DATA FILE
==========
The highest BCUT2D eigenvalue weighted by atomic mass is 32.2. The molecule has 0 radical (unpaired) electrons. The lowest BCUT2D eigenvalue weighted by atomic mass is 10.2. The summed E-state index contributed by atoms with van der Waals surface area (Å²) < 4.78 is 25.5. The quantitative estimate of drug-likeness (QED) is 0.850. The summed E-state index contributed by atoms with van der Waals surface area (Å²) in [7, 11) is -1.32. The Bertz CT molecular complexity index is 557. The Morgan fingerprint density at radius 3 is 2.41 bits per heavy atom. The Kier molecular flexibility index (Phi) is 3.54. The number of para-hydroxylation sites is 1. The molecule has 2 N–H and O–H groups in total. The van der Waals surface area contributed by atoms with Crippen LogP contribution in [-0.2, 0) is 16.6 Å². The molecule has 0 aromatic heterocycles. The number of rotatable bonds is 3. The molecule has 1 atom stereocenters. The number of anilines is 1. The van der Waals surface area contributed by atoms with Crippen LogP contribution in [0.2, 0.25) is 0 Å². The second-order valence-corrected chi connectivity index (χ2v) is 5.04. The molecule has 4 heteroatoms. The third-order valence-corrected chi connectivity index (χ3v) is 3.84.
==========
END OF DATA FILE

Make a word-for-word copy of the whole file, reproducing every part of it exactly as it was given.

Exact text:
The highest BCUT2D eigenvalue weighted by atomic mass is 32.2. The molecule has 0 radical (unpaired) electrons. The lowest BCUT2D eigenvalue weighted by atomic mass is 10.2. The summed E-state index contributed by atoms with van der Waals surface area (Å²) < 4.78 is 25.5. The quantitative estimate of drug-likeness (QED) is 0.850. The summed E-state index contributed by atoms with van der Waals surface area (Å²) in [7, 11) is -1.32. The Bertz CT molecular complexity index is 557. The Morgan fingerprint density at radius 3 is 2.41 bits per heavy atom. The Kier molecular flexibility index (Phi) is 3.54. The number of para-hydroxylation sites is 1. The molecule has 2 N–H and O–H groups in total. The van der Waals surface area contributed by atoms with Crippen LogP contribution in [-0.2, 0) is 16.6 Å². The molecule has 0 aromatic heterocycles. The number of rotatable bonds is 3. The molecule has 1 atom stereocenters. The number of anilines is 1. The van der Waals surface area contributed by atoms with Crippen LogP contribution in [0.2, 0.25) is 0 Å². The second-order valence-corrected chi connectivity index (χ2v) is 5.04. The molecule has 4 heteroatoms. The third-order valence-corrected chi connectivity index (χ3v) is 3.84.